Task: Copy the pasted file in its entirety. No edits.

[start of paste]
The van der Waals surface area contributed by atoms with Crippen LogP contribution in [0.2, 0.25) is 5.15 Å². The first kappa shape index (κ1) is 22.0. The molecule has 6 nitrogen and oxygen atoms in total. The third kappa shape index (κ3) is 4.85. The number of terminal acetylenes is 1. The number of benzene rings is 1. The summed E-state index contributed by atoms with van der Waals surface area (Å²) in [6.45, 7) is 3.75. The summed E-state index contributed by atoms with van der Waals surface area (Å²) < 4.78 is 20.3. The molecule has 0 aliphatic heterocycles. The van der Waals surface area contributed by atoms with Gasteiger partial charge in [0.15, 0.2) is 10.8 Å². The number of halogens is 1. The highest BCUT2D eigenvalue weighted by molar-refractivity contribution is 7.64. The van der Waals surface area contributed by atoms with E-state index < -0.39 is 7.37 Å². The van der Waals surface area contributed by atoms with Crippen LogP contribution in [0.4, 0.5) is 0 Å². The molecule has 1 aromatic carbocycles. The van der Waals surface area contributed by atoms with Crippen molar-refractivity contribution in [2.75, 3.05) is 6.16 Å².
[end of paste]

The van der Waals surface area contributed by atoms with Crippen LogP contribution in [0.2, 0.25) is 5.15 Å². The first kappa shape index (κ1) is 22.0. The molecule has 6 nitrogen and oxygen atoms in total. The third kappa shape index (κ3) is 4.85. The number of terminal acetylenes is 1. The number of benzene rings is 1. The summed E-state index contributed by atoms with van der Waals surface area (Å²) in [6.45, 7) is 3.75. The summed E-state index contributed by atoms with van der Waals surface area (Å²) < 4.78 is 20.3. The molecule has 0 aliphatic heterocycles. The van der Waals surface area contributed by atoms with Gasteiger partial charge in [0.15, 0.2) is 10.8 Å². The number of halogens is 1. The highest BCUT2D eigenvalue weighted by molar-refractivity contribution is 7.64. The van der Waals surface area contributed by atoms with E-state index < -0.39 is 7.37 Å². The van der Waals surface area contributed by atoms with Crippen LogP contribution in [0.4, 0.5) is 0 Å². The molecule has 1 aromatic carbocycles. The van der Waals surface area contributed by atoms with Crippen molar-refractivity contribution in [2.75, 3.05) is 6.16 Å².